Mimesis Law
22 October 2021

Jonathan McRae & The Delicate Flowers Of Maricopa County

Apr. 1, 2016 (Mimesis Law) — People were awfully upset following Maricopa County’s disastrous primary vote, and they came out in full force to voice their outrage. One unlucky protestor got more than he bargained for, however, as he now faces a felony charge:

A protester arrested Monday at the Arizona Capitol after a raucous hearing on the botched presidential primary vote was booked on a felony charge, because a safety pin in his pocket injured a state trooper.

Jonathan McRae, 23, of Paulden, was arrested after he and other protesters were asked to leave the visitors gallery in the House of Representatives.

It isn’t a felony because of what he did to get arrested, but because of what happened during the arrest. Looking at what he did to get arrested puts it in perspective, however:

McRae was “observed yelling and causing a disturbance,” according to court documents. McRae was asked to leave four times, then grabbed a chair when Arizona Department of Public Safety troopers moved in to remove him, the documents say.

It was apparently a wild scene, and emotions were running high. McRae was probably being pretty rowdy, and whether he was the worst or not, he stood out enough to officers to make them decide to remove him. What’s interesting is that he doesn’t appear to have any charges that arise from anything he did prior to that point:

McRae faces a felony charge of aggravated assault on an officer, and two misdemeanors, resisting arrest and criminal trespassing.

There’s no disorderly conduct charge for the disturbance, though that may well come later. After all, making unreasonable noise or engaging in seriously disruptive behavior, if intended to disturb the peace or with knowledge of doing so, is against the law in Arizona. It seems like that’s exactly what police thought McRae was doing.

Regardless, it wasn’t until officer tried to remove McRae that things got serious for him. McRae remained unlawfully after a reasonable request to leave by a law enforcement officer, and refused to leave despite being asked to do so four times, as the article explains. This likely constitutes a violation of Arizona’s trespass law. McRae’s grabbing a chair while officers tried to arrest him is probably passive resistance, a nonviolent physical act intended to impede the arrest and a violation of Arizona’s resisting arrest law.

That probably explains the two misdemeanors, and the felony aggravated assault, as silly as it may seem considering it arises from a prick of a safety pin, also isn’t much of a stretch. Assault in Arizona is just intentionally, knowingly or recklessly causing any physical injury to another person, and it becomes aggravated assault when that other person is a cop doing his or her job. Sadly, Arizona case law says that the term physical injury encompasses minor injuries, including “red marks, scratches, bruises, or cuts.” Consider the circumstances of the arrest:

Before troopers searched McRae, he was asked if “there was anything on his person,” according to the documents. McRae said “no.”

But when a trooper searched McRae, he was pricked by a safety pin that was open and pointing out from McRae’s shorts. The safety cover had been removed from the safety pin, documents say.

The charging prosecutor probably figured McRae was reckless in removing the pin’s safety cover and failing to tell the officer about it as the officer searched him, and given the laws here in Arizona, that prosecutor is probably right. It doesn’t change how profoundly idiotic the whole situation is, though.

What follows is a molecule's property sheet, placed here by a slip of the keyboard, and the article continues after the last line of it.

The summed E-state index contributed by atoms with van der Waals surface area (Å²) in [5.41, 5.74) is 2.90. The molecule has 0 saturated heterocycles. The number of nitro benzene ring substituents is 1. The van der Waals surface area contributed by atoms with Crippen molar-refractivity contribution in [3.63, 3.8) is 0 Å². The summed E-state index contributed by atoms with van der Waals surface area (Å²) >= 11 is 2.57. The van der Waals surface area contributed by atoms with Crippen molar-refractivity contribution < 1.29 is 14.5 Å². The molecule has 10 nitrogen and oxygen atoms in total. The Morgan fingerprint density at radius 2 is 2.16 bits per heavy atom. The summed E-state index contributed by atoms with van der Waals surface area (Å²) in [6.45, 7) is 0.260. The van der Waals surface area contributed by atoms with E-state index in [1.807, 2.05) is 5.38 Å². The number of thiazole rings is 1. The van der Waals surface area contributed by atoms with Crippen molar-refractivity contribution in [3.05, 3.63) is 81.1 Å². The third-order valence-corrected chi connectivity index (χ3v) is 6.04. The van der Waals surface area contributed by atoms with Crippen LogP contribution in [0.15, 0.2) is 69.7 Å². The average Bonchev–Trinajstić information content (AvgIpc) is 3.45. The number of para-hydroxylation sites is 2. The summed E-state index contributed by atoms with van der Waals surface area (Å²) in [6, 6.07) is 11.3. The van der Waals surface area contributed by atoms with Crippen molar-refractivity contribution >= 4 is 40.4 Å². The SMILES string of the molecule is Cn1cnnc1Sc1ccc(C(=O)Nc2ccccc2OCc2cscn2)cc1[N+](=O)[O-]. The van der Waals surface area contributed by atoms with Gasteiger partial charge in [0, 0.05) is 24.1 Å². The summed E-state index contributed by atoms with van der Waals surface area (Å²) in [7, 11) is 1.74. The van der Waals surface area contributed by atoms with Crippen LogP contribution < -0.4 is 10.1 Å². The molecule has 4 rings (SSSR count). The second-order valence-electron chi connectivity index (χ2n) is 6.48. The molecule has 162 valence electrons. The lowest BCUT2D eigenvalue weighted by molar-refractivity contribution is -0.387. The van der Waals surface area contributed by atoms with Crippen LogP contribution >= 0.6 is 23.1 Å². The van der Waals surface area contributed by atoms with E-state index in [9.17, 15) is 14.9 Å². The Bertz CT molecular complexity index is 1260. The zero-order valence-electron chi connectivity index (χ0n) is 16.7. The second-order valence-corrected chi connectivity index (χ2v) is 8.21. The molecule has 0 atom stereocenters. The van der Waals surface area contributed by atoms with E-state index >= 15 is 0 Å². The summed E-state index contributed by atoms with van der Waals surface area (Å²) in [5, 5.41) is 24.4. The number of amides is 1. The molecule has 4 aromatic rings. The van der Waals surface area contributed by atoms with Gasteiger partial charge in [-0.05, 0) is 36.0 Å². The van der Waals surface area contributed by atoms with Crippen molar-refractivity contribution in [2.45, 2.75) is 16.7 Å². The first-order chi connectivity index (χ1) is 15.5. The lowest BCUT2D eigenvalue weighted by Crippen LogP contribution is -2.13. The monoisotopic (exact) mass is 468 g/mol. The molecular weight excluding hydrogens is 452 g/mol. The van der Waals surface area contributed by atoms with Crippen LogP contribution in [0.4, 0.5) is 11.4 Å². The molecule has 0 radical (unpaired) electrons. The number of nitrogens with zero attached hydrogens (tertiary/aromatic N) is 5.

Throwing the book at McRae isn’t going to deter future arrestees from failing to mention pointy objects on their person as they’re being searched. Hell, it probably won’t even have a meaningful impact on McRae, as he probably had other things on his mind when they were searching him. That’ll surely still be the case if he’s arrested in the future too. That felony charge based on the pin might not even change his approach to accessorizing.

Furthermore, it isn’t that what McRae did is so bad that he deserves some sort of harsh punishment. It isn’t clear that he did anything more than get a little too excited about something a lot of people were excited about, and try to continue to participate after being told to leave. The disturbance he created likely bothered a lot more people than anything he did that actually resulted in charges.

Really, that’s the striking thing about McRae’s situation. It highlights both the bad consequences of the various crimes that most commonly involve police officers and the far less serious consequences of crimes against anyone else. That McRae did something that got the officers’ attention wasn’t what got him a felony and two misdemeanors. It was his response to the police that did that.

Inevitably, crimes involving the police and their ability to maintain order are broad. We want to protect police because they protect us, right? We want to incentivize people to obey them, right? Not leaving when they say so is a misdemeanor. Passively impeding them from removing you, even by doing something as ineffective as grabbing a chair, is a misdemeanor too. Finally, if they get injured, even with just a little pin prick, expect serious consequences.

Whether or not the laws as they stand actually make it any easier for cops to do their jobs is anyone’s guess. It’s certainly intuitive to think that severe punishment helps insure compliance, but it’s hard to imagine how much tougher we could be.

In a case like McRae’s, the serious consequences given the innocuous facts only make the officers look like a bunch of delicate flowers protected by some very harsh laws. It’s doubtful that’s what the laws were intended to do.

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